A few days later, five ships attacked the ship. And the captain, knowing that his crew could survive, advised the team to put on their brown pants. (Get it?)

The question always was, are you wearing a red shirt? Or brown pants?

What I always took away, is that there are days you might wear both. And when you have the brown pants or the red shirt on, you may feel defeated. But in the end, you may have gone through the ringer, but what survived is perfect!

fun photography site

The endless battle day after day is getting images for our marketing material. The magic formula:

contemporary + action + people + diversity + permission 

It may sound easy to some, but when all of your programs happen in states that you do not reside, the only thing to rely on is final evaluations sent in once programs finished. They are usually shot with a $80 to $180 camera, with horrible lighting, and 99 persent of the images have a big ole butt getting in the way of action. 

So, getting on with the point of this post, I found a great site by artists for artists, impressive free photo source with a range of subject matter. Check it out and I recommend following them on instagram. 

back to basics

From Wikipedia:

The Rational Model[edit]

The Rational Model was independently developed by Simon[14] and Pahl and Beitz.[15] It posits that:

  1. designers attempt to optimize a design candidate for known constraints and objectives,

  2. the design process is plan-driven,

  3. the design process is understood in terms of a discrete sequence of stages.

The Rational Model is based on a rationalist philosophy[10] and underlies the Waterfall Model,[16] Systems Development Life Cycle[17] and much of the engineering design literature.[18] According to the rationalist philosophy, design is informed by research and knowledge in a predictable and controlled manner. Technical rationality is at the center of the process.[citation needed]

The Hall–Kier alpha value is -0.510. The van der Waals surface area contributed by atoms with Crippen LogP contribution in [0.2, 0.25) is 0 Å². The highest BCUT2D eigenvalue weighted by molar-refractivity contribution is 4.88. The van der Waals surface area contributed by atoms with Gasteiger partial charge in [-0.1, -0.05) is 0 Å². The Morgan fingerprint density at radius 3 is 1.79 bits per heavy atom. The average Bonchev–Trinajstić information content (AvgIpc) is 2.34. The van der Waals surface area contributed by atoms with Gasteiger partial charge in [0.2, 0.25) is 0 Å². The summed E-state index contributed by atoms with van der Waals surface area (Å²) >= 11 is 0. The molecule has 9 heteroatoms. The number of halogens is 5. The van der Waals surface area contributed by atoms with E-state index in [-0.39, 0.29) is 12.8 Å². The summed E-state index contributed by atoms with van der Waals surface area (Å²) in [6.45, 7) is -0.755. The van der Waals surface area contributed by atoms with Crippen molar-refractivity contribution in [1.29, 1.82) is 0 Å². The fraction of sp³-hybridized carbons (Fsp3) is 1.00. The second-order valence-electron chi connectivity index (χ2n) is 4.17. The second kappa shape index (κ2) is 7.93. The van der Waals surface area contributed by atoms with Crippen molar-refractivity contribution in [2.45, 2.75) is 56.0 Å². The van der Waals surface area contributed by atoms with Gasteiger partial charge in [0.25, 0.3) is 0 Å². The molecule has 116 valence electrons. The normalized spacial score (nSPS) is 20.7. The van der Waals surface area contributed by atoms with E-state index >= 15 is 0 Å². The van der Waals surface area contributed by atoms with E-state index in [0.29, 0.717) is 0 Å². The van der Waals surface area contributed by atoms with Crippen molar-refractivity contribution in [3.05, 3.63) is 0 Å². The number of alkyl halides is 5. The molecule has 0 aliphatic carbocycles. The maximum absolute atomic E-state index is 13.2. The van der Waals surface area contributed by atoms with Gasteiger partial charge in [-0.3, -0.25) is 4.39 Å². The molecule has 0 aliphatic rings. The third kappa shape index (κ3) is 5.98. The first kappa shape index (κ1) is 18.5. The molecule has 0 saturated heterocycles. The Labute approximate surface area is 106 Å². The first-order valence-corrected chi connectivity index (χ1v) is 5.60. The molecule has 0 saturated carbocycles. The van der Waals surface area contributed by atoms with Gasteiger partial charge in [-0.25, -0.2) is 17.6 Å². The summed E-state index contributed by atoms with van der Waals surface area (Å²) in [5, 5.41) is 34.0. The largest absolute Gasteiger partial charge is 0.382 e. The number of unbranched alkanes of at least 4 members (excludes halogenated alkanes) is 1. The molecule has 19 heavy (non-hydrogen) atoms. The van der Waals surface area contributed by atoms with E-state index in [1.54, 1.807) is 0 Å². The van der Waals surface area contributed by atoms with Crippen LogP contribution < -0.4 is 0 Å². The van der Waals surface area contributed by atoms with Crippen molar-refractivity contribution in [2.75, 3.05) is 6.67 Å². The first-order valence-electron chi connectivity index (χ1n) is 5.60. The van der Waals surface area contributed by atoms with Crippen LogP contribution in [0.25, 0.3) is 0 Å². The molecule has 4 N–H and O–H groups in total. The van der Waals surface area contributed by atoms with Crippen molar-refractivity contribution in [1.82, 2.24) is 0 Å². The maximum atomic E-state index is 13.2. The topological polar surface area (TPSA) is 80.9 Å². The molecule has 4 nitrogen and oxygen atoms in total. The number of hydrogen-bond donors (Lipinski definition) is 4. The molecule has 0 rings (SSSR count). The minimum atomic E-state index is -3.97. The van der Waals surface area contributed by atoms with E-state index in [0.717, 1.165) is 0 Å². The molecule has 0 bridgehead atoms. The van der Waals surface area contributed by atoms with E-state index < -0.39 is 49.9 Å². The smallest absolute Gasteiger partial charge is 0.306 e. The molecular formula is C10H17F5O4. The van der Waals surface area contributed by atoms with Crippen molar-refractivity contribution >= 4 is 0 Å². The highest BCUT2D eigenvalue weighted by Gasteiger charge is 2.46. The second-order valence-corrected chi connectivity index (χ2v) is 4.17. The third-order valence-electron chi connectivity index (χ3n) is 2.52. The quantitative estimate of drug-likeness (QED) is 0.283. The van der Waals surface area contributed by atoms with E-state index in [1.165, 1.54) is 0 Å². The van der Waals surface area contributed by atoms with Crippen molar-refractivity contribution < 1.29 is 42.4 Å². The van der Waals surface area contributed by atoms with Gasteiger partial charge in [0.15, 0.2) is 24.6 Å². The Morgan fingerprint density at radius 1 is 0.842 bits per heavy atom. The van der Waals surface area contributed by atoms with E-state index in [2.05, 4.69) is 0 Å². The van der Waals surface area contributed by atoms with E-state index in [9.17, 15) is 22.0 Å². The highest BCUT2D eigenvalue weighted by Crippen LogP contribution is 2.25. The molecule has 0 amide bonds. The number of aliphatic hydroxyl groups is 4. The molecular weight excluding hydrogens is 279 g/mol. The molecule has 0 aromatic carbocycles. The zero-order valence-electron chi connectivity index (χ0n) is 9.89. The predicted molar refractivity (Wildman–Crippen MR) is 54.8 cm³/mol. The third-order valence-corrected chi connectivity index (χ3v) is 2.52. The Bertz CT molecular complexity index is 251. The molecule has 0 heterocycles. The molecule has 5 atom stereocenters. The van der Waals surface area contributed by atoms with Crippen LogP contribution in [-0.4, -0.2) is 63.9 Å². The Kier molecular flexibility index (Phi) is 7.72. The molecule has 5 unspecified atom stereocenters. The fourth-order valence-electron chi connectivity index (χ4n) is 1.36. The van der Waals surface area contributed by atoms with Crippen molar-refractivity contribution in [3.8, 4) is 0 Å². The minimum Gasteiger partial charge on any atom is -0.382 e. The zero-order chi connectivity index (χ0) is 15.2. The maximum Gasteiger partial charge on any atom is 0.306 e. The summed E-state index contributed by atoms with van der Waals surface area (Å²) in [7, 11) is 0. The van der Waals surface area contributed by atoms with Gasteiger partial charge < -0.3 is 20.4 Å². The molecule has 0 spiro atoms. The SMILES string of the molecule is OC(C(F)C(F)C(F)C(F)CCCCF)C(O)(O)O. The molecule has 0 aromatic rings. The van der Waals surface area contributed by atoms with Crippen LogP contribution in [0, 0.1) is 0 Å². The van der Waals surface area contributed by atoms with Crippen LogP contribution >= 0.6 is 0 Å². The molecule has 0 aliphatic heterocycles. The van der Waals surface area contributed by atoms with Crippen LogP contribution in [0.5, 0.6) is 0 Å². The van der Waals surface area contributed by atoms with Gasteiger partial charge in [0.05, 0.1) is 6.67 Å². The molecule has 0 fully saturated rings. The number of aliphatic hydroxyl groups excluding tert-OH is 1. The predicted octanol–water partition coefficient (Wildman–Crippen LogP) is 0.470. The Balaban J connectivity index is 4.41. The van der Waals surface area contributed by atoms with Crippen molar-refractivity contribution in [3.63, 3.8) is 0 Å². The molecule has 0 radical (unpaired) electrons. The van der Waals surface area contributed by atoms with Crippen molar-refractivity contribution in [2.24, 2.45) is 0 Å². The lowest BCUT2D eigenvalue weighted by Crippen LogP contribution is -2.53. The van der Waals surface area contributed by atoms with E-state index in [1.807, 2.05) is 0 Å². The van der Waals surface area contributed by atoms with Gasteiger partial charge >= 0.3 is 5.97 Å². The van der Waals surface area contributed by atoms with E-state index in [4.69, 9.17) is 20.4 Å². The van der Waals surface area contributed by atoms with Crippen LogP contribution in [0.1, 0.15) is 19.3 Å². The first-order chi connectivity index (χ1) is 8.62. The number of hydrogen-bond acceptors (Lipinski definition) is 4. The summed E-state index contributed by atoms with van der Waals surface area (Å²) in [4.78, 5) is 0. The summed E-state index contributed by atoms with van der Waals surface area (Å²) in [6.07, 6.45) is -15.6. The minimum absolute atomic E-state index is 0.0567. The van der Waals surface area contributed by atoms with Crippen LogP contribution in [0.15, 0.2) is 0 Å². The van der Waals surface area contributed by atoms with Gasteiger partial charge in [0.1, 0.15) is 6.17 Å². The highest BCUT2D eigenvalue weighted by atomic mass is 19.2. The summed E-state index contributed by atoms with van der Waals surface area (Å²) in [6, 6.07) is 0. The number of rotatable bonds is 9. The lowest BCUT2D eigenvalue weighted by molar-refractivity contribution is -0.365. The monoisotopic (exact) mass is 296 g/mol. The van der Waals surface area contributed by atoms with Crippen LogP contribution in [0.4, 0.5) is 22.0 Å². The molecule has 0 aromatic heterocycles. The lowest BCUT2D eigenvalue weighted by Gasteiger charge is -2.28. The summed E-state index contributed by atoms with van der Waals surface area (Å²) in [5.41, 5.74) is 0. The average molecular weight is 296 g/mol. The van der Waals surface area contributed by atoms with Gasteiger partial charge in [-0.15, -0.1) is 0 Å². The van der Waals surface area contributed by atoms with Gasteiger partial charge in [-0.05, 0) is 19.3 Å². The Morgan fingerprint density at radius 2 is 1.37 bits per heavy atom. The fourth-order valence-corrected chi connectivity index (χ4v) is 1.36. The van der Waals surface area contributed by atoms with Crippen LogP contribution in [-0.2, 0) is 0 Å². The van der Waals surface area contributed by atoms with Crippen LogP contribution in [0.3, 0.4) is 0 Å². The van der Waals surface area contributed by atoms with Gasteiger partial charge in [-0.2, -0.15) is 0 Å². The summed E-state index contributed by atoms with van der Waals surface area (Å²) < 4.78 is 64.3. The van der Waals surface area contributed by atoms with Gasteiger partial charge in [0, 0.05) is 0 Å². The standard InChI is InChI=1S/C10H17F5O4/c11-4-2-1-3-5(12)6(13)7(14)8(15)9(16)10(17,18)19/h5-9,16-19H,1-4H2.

The Action-Centric Model[edit]

The Action-Centric Perspective is a label given to a collection of interrelated concepts, which are antithetical to The Rational Model.[12] It posits that:

  1. designers use creativity and emotion to generate design candidates,

  2. the design process is improvised,

  3. no universal sequence of stages is apparent – analysis, design and implementation are contemporary and inextricably linked[12]

The Action-Centric Perspective is based on an empiricist philosophy and broadly consistent with the Agile approach[23] and amethodical development.[24] Substantial empirical evidence supports the veracity of this perspective in describing the actions of real designers.[21] Like the Rational Model, the Action-Centric model sees design as informed by research and knowledge. However, research and knowledge are brought into the design process through the judgment and common sense of designers – by designers "thinking on their feet" – more than through the predictable and controlled process stipulated by the Rational Model. Designers' context-dependent experience and professional judgment take center stage more than technical rationality.[citation needed]